It begins with a sparkling light in the centre of my vision and slowly expands into a zig-zag ring in pastel rainbow shades like those of the play side of a CD. This doesn’t always register immediately. Sometimes I think the TV is out of focus. My mother once saw a man standing at the bus stop wearing what she thought was a suit of psychedelic tartan. Others might think the wallpaper’s moving, or the floor is coming up. And this is the thing. It kind of makes you lose your mind a bit. It begins before it begins, of course, but it’s not until after that you realise you’ve experienced the familiar symptoms. You know the word for everything, but can’t say it. You can see the object in your mind but its name won’t come. If you try to pick up something from among several items you can’t tell where one ends and another begins, or whether its part of your own hand, a hand which doesn’t quite feel as if it belongs to you. Same with your feet, your lips, your tongue. Everything tastes and smells different, including your own sweat. People look as you strangely because you’ve said something stupid, or do they? Maybe it’s just the accompanying paranoia.
Does this sound confusing? It’s meant to. This is what it’s like to have a migraine. Oh wait; I didn’t mention the headache. Yes, that’s pretty bad, but sometimes it’s the least of the problems. The vomiting is worse, but luckily the tablets I take prevent that. My symptoms begin some days beforehand, but I never realise until the familiar aura kicks in. I can only list them now because I’m on day two of a migraine.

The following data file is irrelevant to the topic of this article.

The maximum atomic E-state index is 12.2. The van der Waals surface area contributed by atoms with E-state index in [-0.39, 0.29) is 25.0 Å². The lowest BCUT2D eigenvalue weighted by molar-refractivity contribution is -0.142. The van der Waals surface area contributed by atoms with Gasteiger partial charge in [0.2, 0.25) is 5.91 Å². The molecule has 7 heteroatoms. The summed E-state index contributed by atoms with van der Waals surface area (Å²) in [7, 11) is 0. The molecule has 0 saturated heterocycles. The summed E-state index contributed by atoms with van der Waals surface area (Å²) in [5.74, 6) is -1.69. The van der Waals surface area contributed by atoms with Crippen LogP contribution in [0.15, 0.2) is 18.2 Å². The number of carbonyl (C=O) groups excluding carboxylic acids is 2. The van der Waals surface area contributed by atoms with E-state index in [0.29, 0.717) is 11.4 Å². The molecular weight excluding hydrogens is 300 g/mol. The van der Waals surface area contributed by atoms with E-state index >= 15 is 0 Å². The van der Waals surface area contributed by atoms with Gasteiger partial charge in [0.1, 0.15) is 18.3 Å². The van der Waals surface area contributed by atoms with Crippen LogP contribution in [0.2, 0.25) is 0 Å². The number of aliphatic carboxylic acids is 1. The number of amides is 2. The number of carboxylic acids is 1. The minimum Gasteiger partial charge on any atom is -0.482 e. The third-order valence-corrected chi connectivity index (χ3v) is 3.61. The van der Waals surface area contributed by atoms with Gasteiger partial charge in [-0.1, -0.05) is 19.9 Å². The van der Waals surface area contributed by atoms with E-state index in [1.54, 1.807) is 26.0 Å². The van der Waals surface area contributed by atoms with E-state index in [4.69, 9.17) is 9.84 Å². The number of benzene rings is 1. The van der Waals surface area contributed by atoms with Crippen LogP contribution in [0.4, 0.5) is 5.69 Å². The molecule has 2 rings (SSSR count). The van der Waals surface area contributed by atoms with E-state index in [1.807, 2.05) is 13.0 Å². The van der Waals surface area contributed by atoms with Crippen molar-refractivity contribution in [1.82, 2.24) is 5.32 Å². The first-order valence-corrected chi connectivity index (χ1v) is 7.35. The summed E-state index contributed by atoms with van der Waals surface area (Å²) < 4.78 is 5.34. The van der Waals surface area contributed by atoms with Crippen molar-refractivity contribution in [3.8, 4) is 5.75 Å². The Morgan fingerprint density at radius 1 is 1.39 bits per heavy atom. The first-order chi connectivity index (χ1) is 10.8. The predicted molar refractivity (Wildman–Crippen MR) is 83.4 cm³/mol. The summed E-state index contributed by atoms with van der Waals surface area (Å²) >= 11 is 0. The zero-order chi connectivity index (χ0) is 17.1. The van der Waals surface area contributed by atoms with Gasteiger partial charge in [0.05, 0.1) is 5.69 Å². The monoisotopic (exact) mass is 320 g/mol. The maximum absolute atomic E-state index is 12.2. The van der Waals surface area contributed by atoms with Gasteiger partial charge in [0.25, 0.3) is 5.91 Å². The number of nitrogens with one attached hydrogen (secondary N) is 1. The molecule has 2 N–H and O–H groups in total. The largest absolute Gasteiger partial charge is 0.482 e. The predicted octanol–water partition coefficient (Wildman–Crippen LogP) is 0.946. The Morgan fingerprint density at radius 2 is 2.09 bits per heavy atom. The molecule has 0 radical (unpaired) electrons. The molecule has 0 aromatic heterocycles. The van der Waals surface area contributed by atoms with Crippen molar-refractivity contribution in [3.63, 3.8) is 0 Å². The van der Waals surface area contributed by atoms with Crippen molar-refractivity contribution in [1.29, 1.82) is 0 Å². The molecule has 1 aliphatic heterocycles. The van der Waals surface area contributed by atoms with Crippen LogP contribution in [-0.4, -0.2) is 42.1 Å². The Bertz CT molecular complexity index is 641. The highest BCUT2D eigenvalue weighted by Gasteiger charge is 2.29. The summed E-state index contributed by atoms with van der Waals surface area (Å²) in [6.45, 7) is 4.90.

About a week ago I began to feel euphoric, and my insomnia increased. That part’s good. I’m full of ideas and can get things done. Or at least I think I can. In truth it’s a bit like a certain kind of drug high. You feel amazingly efficient, but in reality you’ve just taken four days to compose an email, which you’ll either never send, or will send at 4 a.m. and wish you hadn’t. Then maybe you’ll want to learn French or knit something.
Next comes the stiff neck, or, as I tend to imagine in my broken-brained state, someone’s stolen my pillow and replaced it with a bag of frozen chips. A few days after that, the TV goes out of focus, or you get a visit from the man in the psychedelic tartan, and finally realisation dawns that for the next few hours or days you’re going to be in pain, unable to string two words together and looking a little like the CGI’d stroke victim in those TV ads. Actually, that bit’s serious. Sufferers of Migraine With Aura (to give it its high-falutin’ proper name) are two to three times more likely to suffer a stroke or heart attack.
So, now on day two with a headache that’s nowhere near as excruciating as some I’ve had, the euphoria has well and truly passed and I’m on the downer. This comprises emotional numbness mixed with a depression so black that the only thing stopping you from jumping under a train is the fear that you’d survive. Of course, migraines being the contrary creatures they are, the emotional numbness scoots off to the side occasionally and you have a bit of a cry, and the euphoria pokes its head around the door just long enough for you to see that the knitting pattern is written in French, thus plunging you back into depression.
Although I’m making light, this can be a frightening condition. I had my first migraine aged nine, and thought I was going blind or had a brain tumour. Also, as many people bandy the word about when they have a bit of a headache, you have the added bonus of people thinking you’re doing the same.
Unfortunately, there’s no cure only symptom management, but at least it is now becoming accepted that this is actually a dangerous, potentially life-threatening condition and more research is being undertaken. So even if a cure remains elusive, perhaps one day there will be something that lessens the life-threatening aspect of what is already a horrible condition. Until then, I’ll be the one in the corner, talking gibberish while crying into my French scarf.